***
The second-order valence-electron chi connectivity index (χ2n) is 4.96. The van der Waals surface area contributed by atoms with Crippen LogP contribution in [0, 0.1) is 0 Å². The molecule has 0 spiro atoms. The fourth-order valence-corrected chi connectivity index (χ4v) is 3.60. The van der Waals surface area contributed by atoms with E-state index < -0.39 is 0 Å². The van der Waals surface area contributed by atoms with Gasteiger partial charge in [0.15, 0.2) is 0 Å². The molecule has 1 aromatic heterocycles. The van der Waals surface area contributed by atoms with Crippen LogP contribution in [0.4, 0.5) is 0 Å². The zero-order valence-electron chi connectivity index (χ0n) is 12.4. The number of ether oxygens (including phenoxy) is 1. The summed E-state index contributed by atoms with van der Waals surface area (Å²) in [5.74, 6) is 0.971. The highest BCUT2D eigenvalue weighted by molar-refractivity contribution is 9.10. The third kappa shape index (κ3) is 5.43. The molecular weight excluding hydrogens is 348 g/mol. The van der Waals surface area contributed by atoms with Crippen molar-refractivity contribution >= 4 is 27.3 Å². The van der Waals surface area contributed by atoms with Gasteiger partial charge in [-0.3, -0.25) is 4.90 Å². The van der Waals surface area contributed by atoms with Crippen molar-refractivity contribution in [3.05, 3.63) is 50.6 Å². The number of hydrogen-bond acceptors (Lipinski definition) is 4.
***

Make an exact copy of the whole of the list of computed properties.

The second-order valence-electron chi connectivity index (χ2n) is 4.96. The van der Waals surface area contributed by atoms with Crippen LogP contribution in [0, 0.1) is 0 Å². The molecule has 0 spiro atoms. The fourth-order valence-corrected chi connectivity index (χ4v) is 3.60. The van der Waals surface area contributed by atoms with E-state index < -0.39 is 0 Å². The van der Waals surface area contributed by atoms with Gasteiger partial charge in [0.15, 0.2) is 0 Å². The molecule has 1 aromatic heterocycles. The van der Waals surface area contributed by atoms with Crippen LogP contribution in [0.4, 0.5) is 0 Å². The zero-order valence-electron chi connectivity index (χ0n) is 12.4. The number of ether oxygens (including phenoxy) is 1. The summed E-state index contributed by atoms with van der Waals surface area (Å²) in [5.74, 6) is 0.971. The highest BCUT2D eigenvalue weighted by molar-refractivity contribution is 9.10. The third kappa shape index (κ3) is 5.43. The molecular weight excluding hydrogens is 348 g/mol. The van der Waals surface area contributed by atoms with Crippen molar-refractivity contribution >= 4 is 27.3 Å². The van der Waals surface area contributed by atoms with Gasteiger partial charge in [-0.3, -0.25) is 4.90 Å². The van der Waals surface area contributed by atoms with Crippen molar-refractivity contribution in [3.05, 3.63) is 50.6 Å². The number of hydrogen-bond acceptors (Lipinski definition) is 4.